South Africa: Overcoming Apartheid


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Truth Commissions and Interpretations of Violence

The TRC itself was not insensitive to critiques of its mandate. It acknowledged many of the criticisms made by gender activists and introduced a number of mechanisms to ensure greater attention to the experience of women. Arguably, however, the failure to adopt a broader understanding of its mandate made TRC responses somewhat unsatisfactory. In 1997, shortly after a coalition of NGOs called for greater attention to the broader socio-economic violations, the TRC organized a series of institutional or sector hearings that explored the role of key institutions such as the judiciary, the media, the church, and business during the apartheid era. Although an innovative step in the history of truth commissions, the focus of these hearings was somewhat haphazard and cursory. There was no hearing, for example, on forced removals, an abuse that affected some 3.5 million victims and which has been likened to South Africa's "gulag" (Mamdani, 1998: 40). The procedures of the sector hearings were also different: organizations and individuals (often "experts" or "representatives") made submissions: the human face of suffering so effectively captured in the victim hearings was lost. Although in many respects these hearings did highlight the complicity of a range of institutions in creating a climate where gross human rights abuses flourished, they failed to draw beneficiaries into the circle of complicity in any significant way.

The TRC also took great pains in the first five volumes of its Report, issued in 1998, to stress the wider context of structural violence wreaked by the policy of apartheid. It carefully defended its narrow interpretation of the mandate, pointing to several reasons why it had chosen not to regard the wider landscape. Aside from logistical issues such as time and resources, the TRC pointed to the overall direction and intention of the legislation as well as to the government's establishment of a variety of other institutions and programs of redress, most notably the Land Commission and the Reconstruction and Development Programme. Indeed, defendants of the TRC process suggest that the criticisms of Mamdani and others should be placed not at the door of the TRC, but of the Land Commission and other institutions intended to redress the structural legacy of apartheid. These institutions did little to convey at a public level the extent and experience of apartheid abuses, and instead tended to operate behind closed doors with little of the TRC's transparency (See Duphelia-Mesthrie, 1999, for a comparative study of the Land Commission and the TRC). Another common defense of the TRC's narrow interpretation of its mandate argues that while the former government never denied apartheid policies such as forced removals or unequal education, it strenuously denied using torture or killing political opponents. Thus, the TRC focused not on the overt policies of apartheid but on what the covert methods of that system.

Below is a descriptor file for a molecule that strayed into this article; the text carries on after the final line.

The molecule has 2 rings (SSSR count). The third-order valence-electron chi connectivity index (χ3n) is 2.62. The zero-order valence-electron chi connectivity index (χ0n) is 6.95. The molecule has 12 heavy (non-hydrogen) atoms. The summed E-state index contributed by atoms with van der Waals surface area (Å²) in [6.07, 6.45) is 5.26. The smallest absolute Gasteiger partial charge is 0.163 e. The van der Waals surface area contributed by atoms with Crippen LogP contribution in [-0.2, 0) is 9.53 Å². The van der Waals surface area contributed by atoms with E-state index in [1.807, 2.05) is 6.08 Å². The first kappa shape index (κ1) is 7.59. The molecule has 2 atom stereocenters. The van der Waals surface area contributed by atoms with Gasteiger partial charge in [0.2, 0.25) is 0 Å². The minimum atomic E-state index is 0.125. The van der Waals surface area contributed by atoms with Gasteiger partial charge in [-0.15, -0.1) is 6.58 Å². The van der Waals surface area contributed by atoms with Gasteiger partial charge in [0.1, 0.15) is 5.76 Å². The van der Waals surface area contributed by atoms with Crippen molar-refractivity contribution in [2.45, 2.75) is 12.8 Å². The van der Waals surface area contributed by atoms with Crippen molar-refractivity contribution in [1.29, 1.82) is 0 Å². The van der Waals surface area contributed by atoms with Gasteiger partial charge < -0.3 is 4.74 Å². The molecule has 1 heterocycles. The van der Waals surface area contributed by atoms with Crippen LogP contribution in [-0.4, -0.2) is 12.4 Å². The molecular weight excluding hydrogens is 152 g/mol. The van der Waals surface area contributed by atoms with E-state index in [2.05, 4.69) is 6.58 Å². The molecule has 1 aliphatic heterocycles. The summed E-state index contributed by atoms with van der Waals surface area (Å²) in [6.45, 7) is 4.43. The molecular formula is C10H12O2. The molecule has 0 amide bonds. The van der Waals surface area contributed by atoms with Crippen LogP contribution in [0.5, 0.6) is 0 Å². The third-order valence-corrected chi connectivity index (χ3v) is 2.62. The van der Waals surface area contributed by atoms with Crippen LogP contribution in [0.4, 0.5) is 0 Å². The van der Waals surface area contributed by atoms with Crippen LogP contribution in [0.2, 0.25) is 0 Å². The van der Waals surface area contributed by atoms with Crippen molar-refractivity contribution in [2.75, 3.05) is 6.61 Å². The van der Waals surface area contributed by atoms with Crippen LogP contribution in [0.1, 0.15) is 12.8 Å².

The TRC also attempted to shift the focus to the wider legacies of apartheid by recommending ways to prevent future abuse of human rights and by addressing issues of reconciliation. Its key recommendation regarding the prevention of gross human rights abuses is skewed toward tackling the problems of economic injustice, the resolution of which the TRC recommends must involve the private sector as well as other beneficiaries. Similarly, reconciliation was overwhelmingly framed in terms of racial reconciliation rather than individual reconciliation between individual perpetrators and victims (Fullard, 2004: 23).
 
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